Document Type

Journal Article

Publisher

Oxford University Press

Faculty

Faculty of Education and Arts

School

School of Communication and Arts / Centre for Research in Entertainment, Arts,Technology, Education and Communications

RAS ID

12540

Comments

This article was originally published as: Original article available here

This is a pre-copyedited, author-produced PDF of an article accepted for publication in Notes and Queries following peer review. The version of record Durey, J. F. (2011). A stabbing in Chawton, Jane Austen, and Emma. Notes and Queries, 58(1), 80-82. is available online: here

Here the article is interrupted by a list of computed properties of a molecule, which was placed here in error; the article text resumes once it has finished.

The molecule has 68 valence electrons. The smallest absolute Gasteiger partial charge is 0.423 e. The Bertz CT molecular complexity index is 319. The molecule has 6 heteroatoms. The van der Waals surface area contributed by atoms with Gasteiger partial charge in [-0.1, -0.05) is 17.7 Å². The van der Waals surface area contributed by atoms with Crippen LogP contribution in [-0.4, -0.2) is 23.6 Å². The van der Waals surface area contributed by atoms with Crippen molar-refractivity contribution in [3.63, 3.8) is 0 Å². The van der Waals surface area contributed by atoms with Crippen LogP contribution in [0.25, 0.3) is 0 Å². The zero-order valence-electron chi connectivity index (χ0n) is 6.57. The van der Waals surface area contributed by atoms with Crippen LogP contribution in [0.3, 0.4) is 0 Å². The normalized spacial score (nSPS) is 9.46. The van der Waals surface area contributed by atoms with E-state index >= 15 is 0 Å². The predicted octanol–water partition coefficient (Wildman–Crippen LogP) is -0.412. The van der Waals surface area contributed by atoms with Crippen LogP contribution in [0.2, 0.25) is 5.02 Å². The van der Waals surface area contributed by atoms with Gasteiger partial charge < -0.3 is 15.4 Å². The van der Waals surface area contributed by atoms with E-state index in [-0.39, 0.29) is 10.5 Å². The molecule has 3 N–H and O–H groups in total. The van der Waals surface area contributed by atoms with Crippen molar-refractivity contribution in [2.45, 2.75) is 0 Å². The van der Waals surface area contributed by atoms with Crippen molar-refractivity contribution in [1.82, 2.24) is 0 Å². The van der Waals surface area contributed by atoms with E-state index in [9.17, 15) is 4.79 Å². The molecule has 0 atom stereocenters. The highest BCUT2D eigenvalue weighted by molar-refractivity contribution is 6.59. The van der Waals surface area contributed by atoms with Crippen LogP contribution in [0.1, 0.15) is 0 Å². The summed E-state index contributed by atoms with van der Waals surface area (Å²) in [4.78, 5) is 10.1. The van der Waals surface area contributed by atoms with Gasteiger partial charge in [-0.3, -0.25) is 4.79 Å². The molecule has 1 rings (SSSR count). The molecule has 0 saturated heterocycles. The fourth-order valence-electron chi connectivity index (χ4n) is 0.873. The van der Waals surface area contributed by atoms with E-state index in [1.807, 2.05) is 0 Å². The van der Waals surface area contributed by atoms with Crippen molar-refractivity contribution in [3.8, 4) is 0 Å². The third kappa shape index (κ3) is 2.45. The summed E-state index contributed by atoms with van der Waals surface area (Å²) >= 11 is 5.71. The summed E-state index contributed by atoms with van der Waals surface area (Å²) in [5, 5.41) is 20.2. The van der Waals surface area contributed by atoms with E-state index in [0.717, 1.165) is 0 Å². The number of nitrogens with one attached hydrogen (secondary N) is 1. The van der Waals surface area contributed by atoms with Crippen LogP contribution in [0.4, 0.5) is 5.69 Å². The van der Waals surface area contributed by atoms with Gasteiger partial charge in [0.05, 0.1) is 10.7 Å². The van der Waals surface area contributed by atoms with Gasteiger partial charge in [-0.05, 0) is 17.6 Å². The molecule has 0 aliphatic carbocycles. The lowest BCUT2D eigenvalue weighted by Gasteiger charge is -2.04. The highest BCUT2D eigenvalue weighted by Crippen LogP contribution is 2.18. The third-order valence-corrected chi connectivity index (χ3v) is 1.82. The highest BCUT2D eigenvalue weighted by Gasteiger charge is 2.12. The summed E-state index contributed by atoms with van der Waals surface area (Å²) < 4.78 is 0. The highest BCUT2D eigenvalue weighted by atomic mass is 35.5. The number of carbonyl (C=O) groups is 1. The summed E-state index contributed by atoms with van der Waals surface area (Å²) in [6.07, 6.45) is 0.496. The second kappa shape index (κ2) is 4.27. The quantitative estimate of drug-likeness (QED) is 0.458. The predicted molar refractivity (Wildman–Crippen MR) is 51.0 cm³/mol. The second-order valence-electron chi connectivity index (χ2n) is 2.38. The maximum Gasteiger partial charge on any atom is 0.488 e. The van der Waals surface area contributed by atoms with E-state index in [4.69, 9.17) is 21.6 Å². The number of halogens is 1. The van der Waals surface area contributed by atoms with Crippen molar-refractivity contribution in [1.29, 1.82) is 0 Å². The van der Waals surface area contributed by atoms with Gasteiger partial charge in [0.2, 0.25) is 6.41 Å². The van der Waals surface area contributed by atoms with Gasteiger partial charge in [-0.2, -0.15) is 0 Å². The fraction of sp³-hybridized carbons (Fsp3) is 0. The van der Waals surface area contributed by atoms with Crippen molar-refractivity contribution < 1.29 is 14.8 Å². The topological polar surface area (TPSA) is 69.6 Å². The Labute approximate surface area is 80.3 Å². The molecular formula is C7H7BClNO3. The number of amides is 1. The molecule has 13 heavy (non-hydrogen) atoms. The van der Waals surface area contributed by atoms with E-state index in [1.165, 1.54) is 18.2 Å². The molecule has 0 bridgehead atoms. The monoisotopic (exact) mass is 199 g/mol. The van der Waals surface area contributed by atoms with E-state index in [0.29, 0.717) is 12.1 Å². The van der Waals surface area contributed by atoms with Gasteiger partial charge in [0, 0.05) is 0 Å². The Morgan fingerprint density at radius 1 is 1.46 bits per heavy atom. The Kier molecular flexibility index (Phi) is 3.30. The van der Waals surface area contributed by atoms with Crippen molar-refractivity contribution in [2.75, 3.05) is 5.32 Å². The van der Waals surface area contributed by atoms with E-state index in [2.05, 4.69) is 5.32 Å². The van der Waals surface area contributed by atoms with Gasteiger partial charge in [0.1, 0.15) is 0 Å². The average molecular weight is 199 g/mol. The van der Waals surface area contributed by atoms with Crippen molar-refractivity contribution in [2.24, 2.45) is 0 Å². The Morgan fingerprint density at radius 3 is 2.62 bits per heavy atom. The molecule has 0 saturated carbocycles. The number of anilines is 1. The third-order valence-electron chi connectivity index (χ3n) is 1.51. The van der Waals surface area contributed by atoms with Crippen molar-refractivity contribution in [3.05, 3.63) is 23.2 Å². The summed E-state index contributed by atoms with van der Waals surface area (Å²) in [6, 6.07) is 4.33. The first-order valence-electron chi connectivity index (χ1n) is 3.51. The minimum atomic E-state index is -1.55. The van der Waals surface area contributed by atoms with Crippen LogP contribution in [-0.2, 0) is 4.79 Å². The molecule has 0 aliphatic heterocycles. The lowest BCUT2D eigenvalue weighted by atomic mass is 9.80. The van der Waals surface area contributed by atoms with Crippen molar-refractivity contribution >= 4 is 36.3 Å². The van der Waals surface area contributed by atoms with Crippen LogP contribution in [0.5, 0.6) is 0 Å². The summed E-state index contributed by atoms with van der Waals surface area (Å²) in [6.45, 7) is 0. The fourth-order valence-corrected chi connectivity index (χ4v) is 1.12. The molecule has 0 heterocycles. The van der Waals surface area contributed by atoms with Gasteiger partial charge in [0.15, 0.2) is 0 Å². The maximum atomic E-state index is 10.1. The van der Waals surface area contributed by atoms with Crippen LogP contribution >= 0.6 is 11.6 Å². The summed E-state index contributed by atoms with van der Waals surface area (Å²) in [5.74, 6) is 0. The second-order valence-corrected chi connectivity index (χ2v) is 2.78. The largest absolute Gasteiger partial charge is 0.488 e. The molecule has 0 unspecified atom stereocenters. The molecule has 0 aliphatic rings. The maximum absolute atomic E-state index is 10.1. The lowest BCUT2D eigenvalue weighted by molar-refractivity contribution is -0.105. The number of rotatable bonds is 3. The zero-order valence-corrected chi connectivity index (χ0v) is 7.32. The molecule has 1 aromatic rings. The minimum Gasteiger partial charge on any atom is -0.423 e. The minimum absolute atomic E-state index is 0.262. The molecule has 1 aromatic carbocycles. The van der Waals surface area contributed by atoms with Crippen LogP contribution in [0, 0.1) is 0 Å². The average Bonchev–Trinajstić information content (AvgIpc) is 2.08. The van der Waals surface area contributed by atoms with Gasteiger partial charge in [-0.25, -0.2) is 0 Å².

Abstract

The article discusses a stabbing that is mentioned in a letter by the novelist Jane Austen. The event took place in Chawton, England in March 1814 and involved Stephen Mersh (b. 1796), who was allegedly stabbed by James Baigen, who was later acquitted of the crime. Details about Mersh's life are presented. Information is also included about Sir Thomas Miller, who represented Chawton in Parliament from 1806-1816 and the Honorouble William Wickham, who was an acquaintance of Austen's brother. Baigen, it is noted, committed suicide in 1851 after the death of his father forced the family to move away from the farm they had inhabited for generations. An episode in Austen's novel "Emma" is described.

DOI

10.1093/notesj/gjq212

Access Rights

free_to_read

 
COinS
 

Link to publisher version (DOI)

10.1093/notesj/gjq212